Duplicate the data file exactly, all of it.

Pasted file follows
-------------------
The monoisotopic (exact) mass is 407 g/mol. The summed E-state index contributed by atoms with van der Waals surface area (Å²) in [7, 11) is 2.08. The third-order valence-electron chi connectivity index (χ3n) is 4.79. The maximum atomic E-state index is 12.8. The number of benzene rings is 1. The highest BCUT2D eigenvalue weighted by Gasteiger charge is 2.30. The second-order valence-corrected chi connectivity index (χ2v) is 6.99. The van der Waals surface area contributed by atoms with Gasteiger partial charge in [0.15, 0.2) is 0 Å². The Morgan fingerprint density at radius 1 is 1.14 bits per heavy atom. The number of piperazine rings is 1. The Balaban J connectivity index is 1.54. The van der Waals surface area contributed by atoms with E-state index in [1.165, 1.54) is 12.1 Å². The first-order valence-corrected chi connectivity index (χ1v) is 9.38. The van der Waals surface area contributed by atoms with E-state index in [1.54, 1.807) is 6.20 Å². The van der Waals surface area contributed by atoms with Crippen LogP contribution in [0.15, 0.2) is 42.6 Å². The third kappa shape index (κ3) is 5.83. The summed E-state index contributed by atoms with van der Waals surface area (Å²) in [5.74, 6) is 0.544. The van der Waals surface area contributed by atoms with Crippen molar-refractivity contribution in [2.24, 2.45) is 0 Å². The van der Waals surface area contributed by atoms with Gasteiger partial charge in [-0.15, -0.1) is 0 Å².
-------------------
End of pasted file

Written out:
The monoisotopic (exact) mass is 407 g/mol. The summed E-state index contributed by atoms with van der Waals surface area (Å²) in [7, 11) is 2.08. The third-order valence-electron chi connectivity index (χ3n) is 4.79. The maximum atomic E-state index is 12.8. The number of benzene rings is 1. The highest BCUT2D eigenvalue weighted by Gasteiger charge is 2.30. The second-order valence-corrected chi connectivity index (χ2v) is 6.99. The van der Waals surface area contributed by atoms with Gasteiger partial charge in [0.15, 0.2) is 0 Å². The Morgan fingerprint density at radius 1 is 1.14 bits per heavy atom. The number of piperazine rings is 1. The Balaban J connectivity index is 1.54. The van der Waals surface area contributed by atoms with E-state index in [1.165, 1.54) is 12.1 Å². The first-order valence-corrected chi connectivity index (χ1v) is 9.38. The van der Waals surface area contributed by atoms with E-state index in [1.54, 1.807) is 6.20 Å². The van der Waals surface area contributed by atoms with Crippen LogP contribution in [0.15, 0.2) is 42.6 Å². The third kappa shape index (κ3) is 5.83. The summed E-state index contributed by atoms with van der Waals surface area (Å²) in [5.74, 6) is 0.544. The van der Waals surface area contributed by atoms with Crippen molar-refractivity contribution in [2.24, 2.45) is 0 Å². The van der Waals surface area contributed by atoms with Gasteiger partial charge in [-0.15, -0.1) is 0 Å².